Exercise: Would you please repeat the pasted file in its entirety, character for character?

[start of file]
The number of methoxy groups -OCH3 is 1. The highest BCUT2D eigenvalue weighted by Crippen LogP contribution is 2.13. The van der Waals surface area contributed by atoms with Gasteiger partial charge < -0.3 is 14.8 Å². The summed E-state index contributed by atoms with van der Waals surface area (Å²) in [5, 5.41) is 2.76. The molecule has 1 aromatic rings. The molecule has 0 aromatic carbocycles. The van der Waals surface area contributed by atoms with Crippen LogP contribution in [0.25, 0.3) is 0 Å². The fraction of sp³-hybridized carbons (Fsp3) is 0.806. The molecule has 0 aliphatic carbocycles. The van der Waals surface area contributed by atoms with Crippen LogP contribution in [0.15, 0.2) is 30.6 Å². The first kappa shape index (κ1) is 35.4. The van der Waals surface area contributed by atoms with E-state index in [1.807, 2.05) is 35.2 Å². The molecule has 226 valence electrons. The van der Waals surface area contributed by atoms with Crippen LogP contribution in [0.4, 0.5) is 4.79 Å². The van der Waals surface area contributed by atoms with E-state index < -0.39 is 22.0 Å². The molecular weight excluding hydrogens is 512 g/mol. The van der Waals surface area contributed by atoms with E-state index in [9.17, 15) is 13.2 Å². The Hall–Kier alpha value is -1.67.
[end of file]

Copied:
The number of methoxy groups -OCH3 is 1. The highest BCUT2D eigenvalue weighted by Crippen LogP contribution is 2.13. The van der Waals surface area contributed by atoms with Gasteiger partial charge < -0.3 is 14.8 Å². The summed E-state index contributed by atoms with van der Waals surface area (Å²) in [5, 5.41) is 2.76. The molecule has 1 aromatic rings. The molecule has 0 aromatic carbocycles. The van der Waals surface area contributed by atoms with Crippen LogP contribution in [0.25, 0.3) is 0 Å². The fraction of sp³-hybridized carbons (Fsp3) is 0.806. The molecule has 0 aliphatic carbocycles. The van der Waals surface area contributed by atoms with Crippen LogP contribution in [0.15, 0.2) is 30.6 Å². The first kappa shape index (κ1) is 35.4. The van der Waals surface area contributed by atoms with E-state index in [1.807, 2.05) is 35.2 Å². The molecule has 226 valence electrons. The van der Waals surface area contributed by atoms with Crippen LogP contribution in [0.4, 0.5) is 4.79 Å². The van der Waals surface area contributed by atoms with E-state index < -0.39 is 22.0 Å². The molecular weight excluding hydrogens is 512 g/mol. The van der Waals surface area contributed by atoms with E-state index in [9.17, 15) is 13.2 Å². The Hall–Kier alpha value is -1.67.